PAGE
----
Skip to main content
close menu
close menu

Search UK HealthCare

Glomerular Diseases

Many diseases that influence and damage kidney function attack the glomeruli, tiny cells of the kidney that are responsible for cleaning and purifying the blood. Working much like a sieve, glomeruli are small but complex structures designed to keep the right components in and release others into the urine. Damaged glomeruli can trigger a variety of issues including leakage of protein (albumin) and red blood cells into the urine or the backup of waste products in the blood stream. Leaked albumin can lead to lower than normal blood levels of the essential protein; altering fluid balance in the body leading to swelling of the hands, feet and face. Advanced glomerular disease may lead to kidney failure.  

There are a variety of genetic and environmental factors that can trigger glomerular disease and will lead to one of two forms of glomerular dysfunction:

  • Glomerulonephritis: Inflammation of the membrane tissue in the kidney that filters wastes and fluids from the blood.
  • Glomerulosclerosis: Scarring or hardening of the glomeruli making filtering difficult or impossible.
  • Causes

    Glomerular diseases may be caused by a variety of different factors and conditions, many of which are somewhat rare. Infection, toxic drug exposure or diseases that affect the entire body, like diabetes or lupus may all impact kidney function. One or more environmental and physical factors can also work together to damage the glomeruli.

    • Goodpasture syndrome
    • Autoimmune diseases
    • Lupus (Systemic lupus erythematosus)
    • IgA nephropathy
    • Hereditary nephritis (Alport syndrome)
    • Bacterial endocarditis
    • Systemic streptococcal exposure
    • HIV and others
  • Symptoms

    Symptoms of glomerular diseases may include the following:

    • Blood in the urine (hematuria).
    • Protein in the urine (proteinuria).
    • Reduced GFR (glomerular filtration rate).

    Swelling (edema) of the hands, face, feet or other parts of the body.

    Patients may not experience any other symptoms of a glomerular disorder and may not know that protein or blood is present in the urine without seeing a healthcare provider. However, changes in urine’s color or other properties may be a warning sign. These include:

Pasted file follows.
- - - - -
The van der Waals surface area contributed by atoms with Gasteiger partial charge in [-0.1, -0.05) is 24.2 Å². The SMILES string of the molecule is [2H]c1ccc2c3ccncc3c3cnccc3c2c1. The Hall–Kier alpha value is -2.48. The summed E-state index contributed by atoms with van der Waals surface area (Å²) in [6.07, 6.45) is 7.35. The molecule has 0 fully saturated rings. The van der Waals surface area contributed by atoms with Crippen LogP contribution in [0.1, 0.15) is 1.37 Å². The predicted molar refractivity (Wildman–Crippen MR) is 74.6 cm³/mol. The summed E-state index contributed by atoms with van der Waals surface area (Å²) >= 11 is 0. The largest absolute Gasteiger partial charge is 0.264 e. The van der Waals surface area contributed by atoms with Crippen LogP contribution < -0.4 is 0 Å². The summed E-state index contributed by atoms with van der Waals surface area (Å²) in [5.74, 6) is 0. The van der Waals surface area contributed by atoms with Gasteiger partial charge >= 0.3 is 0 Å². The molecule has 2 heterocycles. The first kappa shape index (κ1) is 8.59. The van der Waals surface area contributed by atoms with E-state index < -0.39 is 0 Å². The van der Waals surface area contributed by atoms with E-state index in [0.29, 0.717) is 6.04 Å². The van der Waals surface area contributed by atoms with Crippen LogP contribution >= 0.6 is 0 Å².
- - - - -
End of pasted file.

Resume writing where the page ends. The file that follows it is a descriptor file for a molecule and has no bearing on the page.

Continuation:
• Foaming urine (may indicate protein in the urine).
    • Pink or cola-colored urine may indicate the presence of blood.
  • Testing and Diagnosis

    The first line of testing for glomerular disease is a urinalysis. This simple test will identify abnormally high levels of protein and blood in the urine and guide medical providers in additional testing. Blood tests for creatinine and urea nitrogen will show filtering capacity of the kidneys. Renal imaging with ultrasound or X-ray may reveal changes in the size of the kidney. Due to the microscopic size of the glomeruli, a biopsy may be needed to diagnose a glomerular disease.

  • Treatment

    Treatment for glomerular disease will depend on its cause, and whether patients have an acute (sudden) or chronic (long-term) form of the disease. Some types of glomerular inflammation (nephritis) will resolve spontaneously. Cases that develop after strep infection is one such example. Other treatments will include:

    • High blood pressure: One or a combination of medications to control excess fluid and lower blood pressure to reduce stress on the kidneys.
    • Lupus: Steroids or immune-suppressing drugs.
    • Strep: Antibiotics.
    • Goodpasture syndrome: Replacement of antibodies from the blood’s plasma and replacing it with donated plasma or other fluids.

    Patients who develop acute renal failure may need dialysis to do the work of the kidneys. Some cases may progress to end stage renal disease (ESRD) at which point dialysis or a kidney transplant are the only options for survival.